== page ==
Scientists Reveal the Secret to Hockey’s Wrist Shot

Playing hockey. (Image credit: dreamstime)

It takes less than a second, but the wrist shot in hockey is one of the hardest skills in sports to master. Just ask the Pittsburgh Penguins and the Detroit Red Wings who will face each other starting this weekend in the National Hockey League's Stanley Cup Finals. Both teams know the value of the "quick wrister" and the scoring chances it creates. Now, a team of Canadian (of course) researchers believe they have isolated the key components of a successful wrist shot using 3-D motion capture analysis.

Hockey players have a few different types of shots that they use when trying to score. The slap shot, with its big wind-up and speed is a fan favorite, but the quick, on-the-fly wrist shot can be deadly accurate and accounts for 23-37 percent of shots taken at the professional level. To send the puck into one of the four corners of the goal (and avoid the goalie), a player must be able to control not only its horizontal direction but also its height when aiming at the top corners. This precision has to happen while the puck is sliding on the ice independently of the player and his stick.

Professors David Pearsall and Rene Turcotte, along with graduate student Yannick Michaud-Paquette of McGill University wanted to find out how the mechanics of the hockey stick and blade affected the flight of the puck and be able to point to specific movement patterns which resulted in more accurate shots. As Turcotte told LiveScience, "Very little information exists describing the kinetics and kinematics of skating and shooting skills. We are for the first time learning about how skills are executed in an optimized fashion."

Their research appears in a recent edition of Sports Engineering.

Twenty five hockey players, ranging in skill from novice to varsity level players, were told to shoot pucks at targets located in the four corners of a goal until they had hit each target ten times. They were allowed 20 shots per target with their accuracy percentage recorded. Their stick and the pucks were marked with reflective stickers that could be seen by six 3-D motion capture cameras placed around the goal. Everything from the angle, pitch and yaw of the stick blade to the stick velocity and contact time between puck and stick were measured as possible variables for accuracy.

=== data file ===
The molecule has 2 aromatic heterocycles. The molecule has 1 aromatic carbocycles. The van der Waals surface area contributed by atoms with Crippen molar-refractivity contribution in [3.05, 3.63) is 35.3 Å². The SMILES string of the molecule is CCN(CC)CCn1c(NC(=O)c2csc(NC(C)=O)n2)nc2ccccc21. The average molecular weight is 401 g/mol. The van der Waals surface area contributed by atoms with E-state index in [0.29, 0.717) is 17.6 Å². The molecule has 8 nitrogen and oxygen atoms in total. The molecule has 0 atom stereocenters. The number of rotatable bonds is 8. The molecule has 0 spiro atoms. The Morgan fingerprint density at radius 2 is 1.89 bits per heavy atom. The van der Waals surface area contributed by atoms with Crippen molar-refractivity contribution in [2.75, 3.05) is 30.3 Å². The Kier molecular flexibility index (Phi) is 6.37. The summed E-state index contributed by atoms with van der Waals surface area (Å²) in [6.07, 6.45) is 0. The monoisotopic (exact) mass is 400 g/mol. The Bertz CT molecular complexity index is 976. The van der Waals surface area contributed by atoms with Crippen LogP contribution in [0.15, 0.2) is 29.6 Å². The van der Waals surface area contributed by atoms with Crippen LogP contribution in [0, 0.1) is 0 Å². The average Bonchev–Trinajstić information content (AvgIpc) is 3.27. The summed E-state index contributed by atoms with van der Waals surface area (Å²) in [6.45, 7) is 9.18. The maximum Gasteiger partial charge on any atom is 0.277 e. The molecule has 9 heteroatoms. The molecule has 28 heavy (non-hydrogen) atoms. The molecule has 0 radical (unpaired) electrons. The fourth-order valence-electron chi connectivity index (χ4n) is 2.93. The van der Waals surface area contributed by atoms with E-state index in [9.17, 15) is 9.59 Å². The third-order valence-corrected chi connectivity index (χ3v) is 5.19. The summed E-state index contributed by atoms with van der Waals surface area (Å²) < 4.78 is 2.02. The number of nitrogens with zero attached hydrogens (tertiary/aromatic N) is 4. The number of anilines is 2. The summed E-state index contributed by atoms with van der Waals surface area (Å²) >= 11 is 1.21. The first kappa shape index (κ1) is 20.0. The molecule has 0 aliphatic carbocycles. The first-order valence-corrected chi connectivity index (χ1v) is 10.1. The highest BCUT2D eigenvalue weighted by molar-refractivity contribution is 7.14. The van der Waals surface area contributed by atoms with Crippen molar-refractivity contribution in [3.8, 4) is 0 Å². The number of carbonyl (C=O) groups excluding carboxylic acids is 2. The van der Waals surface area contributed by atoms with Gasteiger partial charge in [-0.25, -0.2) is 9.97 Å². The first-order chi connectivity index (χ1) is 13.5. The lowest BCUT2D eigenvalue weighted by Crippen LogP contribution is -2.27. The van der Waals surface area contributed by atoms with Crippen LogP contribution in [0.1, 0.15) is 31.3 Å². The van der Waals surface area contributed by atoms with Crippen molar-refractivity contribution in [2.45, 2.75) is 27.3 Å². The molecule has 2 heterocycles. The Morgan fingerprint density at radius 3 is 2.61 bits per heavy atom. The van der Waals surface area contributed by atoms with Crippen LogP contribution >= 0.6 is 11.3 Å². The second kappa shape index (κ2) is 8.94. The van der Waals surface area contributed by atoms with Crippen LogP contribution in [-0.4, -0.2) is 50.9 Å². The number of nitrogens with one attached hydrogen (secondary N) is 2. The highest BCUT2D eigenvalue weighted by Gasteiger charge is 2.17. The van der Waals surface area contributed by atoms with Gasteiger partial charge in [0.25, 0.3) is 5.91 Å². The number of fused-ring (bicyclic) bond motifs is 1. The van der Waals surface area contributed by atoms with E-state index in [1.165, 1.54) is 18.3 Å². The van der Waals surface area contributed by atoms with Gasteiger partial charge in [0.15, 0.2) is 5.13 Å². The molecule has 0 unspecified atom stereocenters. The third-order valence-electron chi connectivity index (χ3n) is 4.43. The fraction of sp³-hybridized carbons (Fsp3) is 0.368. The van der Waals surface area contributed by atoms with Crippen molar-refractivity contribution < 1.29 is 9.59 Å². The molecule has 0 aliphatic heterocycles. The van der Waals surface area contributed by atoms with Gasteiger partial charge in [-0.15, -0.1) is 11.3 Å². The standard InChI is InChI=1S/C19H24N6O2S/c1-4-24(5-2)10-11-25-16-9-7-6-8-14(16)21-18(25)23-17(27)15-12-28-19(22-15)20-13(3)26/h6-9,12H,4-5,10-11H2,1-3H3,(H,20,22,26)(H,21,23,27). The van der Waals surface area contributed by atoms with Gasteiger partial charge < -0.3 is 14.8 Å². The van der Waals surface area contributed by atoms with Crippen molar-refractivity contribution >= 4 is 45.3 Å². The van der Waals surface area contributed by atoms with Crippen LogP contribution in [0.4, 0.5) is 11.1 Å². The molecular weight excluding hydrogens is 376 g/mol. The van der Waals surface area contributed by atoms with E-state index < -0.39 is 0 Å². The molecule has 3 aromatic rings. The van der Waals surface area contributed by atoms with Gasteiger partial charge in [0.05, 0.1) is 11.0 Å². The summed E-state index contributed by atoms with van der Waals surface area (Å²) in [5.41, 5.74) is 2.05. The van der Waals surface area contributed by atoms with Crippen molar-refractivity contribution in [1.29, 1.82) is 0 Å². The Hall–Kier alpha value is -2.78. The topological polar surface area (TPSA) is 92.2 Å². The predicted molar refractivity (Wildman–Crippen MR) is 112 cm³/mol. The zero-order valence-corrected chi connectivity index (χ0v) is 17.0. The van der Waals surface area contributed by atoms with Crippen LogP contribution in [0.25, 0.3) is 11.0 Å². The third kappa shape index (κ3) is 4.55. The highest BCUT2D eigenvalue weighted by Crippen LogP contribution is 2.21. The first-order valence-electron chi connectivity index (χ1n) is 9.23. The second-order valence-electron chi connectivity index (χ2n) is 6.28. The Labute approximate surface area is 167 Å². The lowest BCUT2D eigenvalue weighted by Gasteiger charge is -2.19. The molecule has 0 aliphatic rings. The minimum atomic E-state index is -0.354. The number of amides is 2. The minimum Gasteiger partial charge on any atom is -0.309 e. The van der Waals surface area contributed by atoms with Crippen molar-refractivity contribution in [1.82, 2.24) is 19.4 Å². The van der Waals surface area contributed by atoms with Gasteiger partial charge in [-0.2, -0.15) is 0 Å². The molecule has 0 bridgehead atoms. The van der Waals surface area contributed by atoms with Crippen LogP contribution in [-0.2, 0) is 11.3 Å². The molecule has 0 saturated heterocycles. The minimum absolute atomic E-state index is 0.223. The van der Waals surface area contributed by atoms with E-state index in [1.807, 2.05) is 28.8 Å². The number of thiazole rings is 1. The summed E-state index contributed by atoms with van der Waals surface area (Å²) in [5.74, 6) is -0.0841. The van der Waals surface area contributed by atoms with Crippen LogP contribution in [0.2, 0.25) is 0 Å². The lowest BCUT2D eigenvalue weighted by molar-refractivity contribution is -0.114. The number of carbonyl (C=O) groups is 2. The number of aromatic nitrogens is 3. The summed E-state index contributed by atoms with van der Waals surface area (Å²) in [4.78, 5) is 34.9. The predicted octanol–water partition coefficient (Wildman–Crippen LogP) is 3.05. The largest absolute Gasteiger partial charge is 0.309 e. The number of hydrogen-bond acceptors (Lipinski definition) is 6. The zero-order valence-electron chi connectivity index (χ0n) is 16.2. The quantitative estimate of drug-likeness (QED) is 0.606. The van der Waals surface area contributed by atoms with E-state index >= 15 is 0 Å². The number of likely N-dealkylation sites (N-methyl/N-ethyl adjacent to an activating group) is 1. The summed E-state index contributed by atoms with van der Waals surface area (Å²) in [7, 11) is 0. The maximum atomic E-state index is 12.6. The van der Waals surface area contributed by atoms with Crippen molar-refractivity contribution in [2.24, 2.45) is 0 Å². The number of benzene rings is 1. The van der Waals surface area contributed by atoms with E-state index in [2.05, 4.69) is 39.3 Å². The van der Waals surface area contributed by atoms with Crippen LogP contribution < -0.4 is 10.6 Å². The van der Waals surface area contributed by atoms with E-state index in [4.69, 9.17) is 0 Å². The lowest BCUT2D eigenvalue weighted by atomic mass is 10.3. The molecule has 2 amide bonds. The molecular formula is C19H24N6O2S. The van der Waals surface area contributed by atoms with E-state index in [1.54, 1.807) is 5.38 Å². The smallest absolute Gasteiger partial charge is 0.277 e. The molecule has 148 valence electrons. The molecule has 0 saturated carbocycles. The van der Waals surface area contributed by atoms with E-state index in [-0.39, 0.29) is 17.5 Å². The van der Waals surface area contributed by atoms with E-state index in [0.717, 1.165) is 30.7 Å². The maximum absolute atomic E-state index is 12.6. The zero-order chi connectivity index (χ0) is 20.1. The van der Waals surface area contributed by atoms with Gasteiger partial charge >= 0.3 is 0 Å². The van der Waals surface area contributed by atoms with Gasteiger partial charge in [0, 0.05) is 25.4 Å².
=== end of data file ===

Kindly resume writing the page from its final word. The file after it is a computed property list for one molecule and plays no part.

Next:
As expected, the successful shot percentages were evenly divided between the novices (as low as 27 percent) and the expert players (as high as 80 percent). When shooting at the bottom targets, the most significant variable that affected accuracy was the position of the puck on the blade when released. The novices tended to position the puck closer to the blade's heel, while the better players put it closer to the center of the curve in the blade, closer to the toe.

Hitting the top two corners of the goal was by far the most difficult task, with 20 percent less accuracy compared to the bottom corners. This makes sense as the third dimension of height is now added. Since the flight of the puck now is affected by gravity, the initial trajectory of the puck becomes important. Just like a baseball pitch, the faster the object travels, the flatter and more accurate the trajectory. Imagine the flight path of a fastball versus a curve ball. The team found that faster initial puck velocity when released from the stick significantly improved accuracy.

Also important was something called the blade's "roll angle" at puck release. Video of the expert players showed that when getting the puck ready to shoot they drag or draw in the puck and the stick's blade closer their feet. This would let them use their wrists more to give the stick that well known "flick." The beginner players would more often push the puck forward without any pre-shot adjustment closer to their body.

The McGill team sees potential for continuing their research to the point of giving practical coaching tips in the future. "Research in this area is relatively new and so many of the findings in our laboratory and in two or three others are producing new knowledge in this area," said Turcotte. "Our increased understanding will have implications for teaching and coaching and can help practitioners to teach players to optimize skill development."

Dan Peterson writes about sports science at his site Sports Are 80 Percent Mental. His Science of Sports column appears weekly on Live Science.